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We celebrated our siyyum on January 1, 2013.  Click here to hear the audio of that siyyum, including my remarks and remarks made by the other participants.  (Because this recording was made in a large room, the sound quality of this recording may not be as good as other recordings.)
Here are the remarks I made at the siyyum of the third version of this project, which was part of the Ma'ayan program in Boston, MA. 

This is an evening of

            Celebration for Ma’ayan and the community on the completion of a significant and extended learning project,

            Honor extended to the students who participated in this project and especially to those who completed the entire project,

            Reflection on the meaning of this project, on how it has impacted us.  Students will share some of their reflections in a few minutes.

 Reflection is very much a part of this project.  We have seen our anonymous author reflect in an ongoing way.

            He says in his introduction that he is writing this work in response to a person al problem:  his son, presumably a teenager, is spending his time hanging out and not learning Torah.

            And so the worried father writes an essay about each mitzvah in the Torah, explaining the source of the mitzvah, the main idea of the mitzvah, a shoresh, or reason, for each mitzvah, some details of the mitzvah, and questions for further study.  He summarized who the mitzvah applies to, when and where it applies, and what the punishment is for breaking it.  He hopes this will spark the interest of his son and his son’s pals, encourage them to learn Torah, to get them hooked.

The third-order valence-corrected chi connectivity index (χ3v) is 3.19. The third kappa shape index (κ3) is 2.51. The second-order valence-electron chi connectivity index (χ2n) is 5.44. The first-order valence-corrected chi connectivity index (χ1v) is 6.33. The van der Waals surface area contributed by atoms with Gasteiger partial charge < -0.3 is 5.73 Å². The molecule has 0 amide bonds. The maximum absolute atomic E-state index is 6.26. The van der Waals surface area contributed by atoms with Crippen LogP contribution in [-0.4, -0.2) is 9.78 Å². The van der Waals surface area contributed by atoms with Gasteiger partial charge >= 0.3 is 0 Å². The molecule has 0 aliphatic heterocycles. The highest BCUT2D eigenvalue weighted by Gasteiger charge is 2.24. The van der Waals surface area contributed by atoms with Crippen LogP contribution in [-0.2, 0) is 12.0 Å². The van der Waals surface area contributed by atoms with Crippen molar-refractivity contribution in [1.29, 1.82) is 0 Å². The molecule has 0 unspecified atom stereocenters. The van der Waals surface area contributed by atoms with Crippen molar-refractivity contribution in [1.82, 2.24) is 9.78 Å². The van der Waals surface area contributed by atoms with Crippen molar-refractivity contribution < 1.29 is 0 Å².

Toward the end of the work we begin to see our author reflecting on his success:

            As to his son, we see the twinkle in a father’s eye.  It is working.  And so he says to his son things like, “I don’t know the answer to this question, but perhaps someday you will figure it out.”  Or “Perhaps you will find my explanation a bit too childish and will find a more mature one for yourself.”

            He reflects on an enterprise which is new in this work: an attempt to articulate a shoresh, a rationale, for each mitzvah.

            And he reflects on his overall enterprise:  if his work leads youngsters to ask questions of their parents and teachers, then perhaps he will have contributed to revealing the meaning of mitzvot to another generation of Jews, and “perhaps I will gain merit and a place among the teachers of Israel.”

So I find myself wondering:  as he watches us from his place in olam haemet, what would he make of us, his most recent crop of students?  Would he have a twinkle in his eye for us, too?  Is he mildly uncomfortable?  Is he horrified?  We were not his intended audience.

            We are adults, not teens.  We came to this learning having experienced significant Jewish journeys.  We have all had occasion, perhaps many occasions, to question and examine our Jewish lives and to re-direct them.

            We are moderns, not medievals.  Our world, our social and economic systems, are vastly different from those of the Biblical world in which the Torah originated, and the medieval world in which our author lived.  We come with values of intellectual freedom, of liberal democracy, of pluralism, too basic to deny or displace.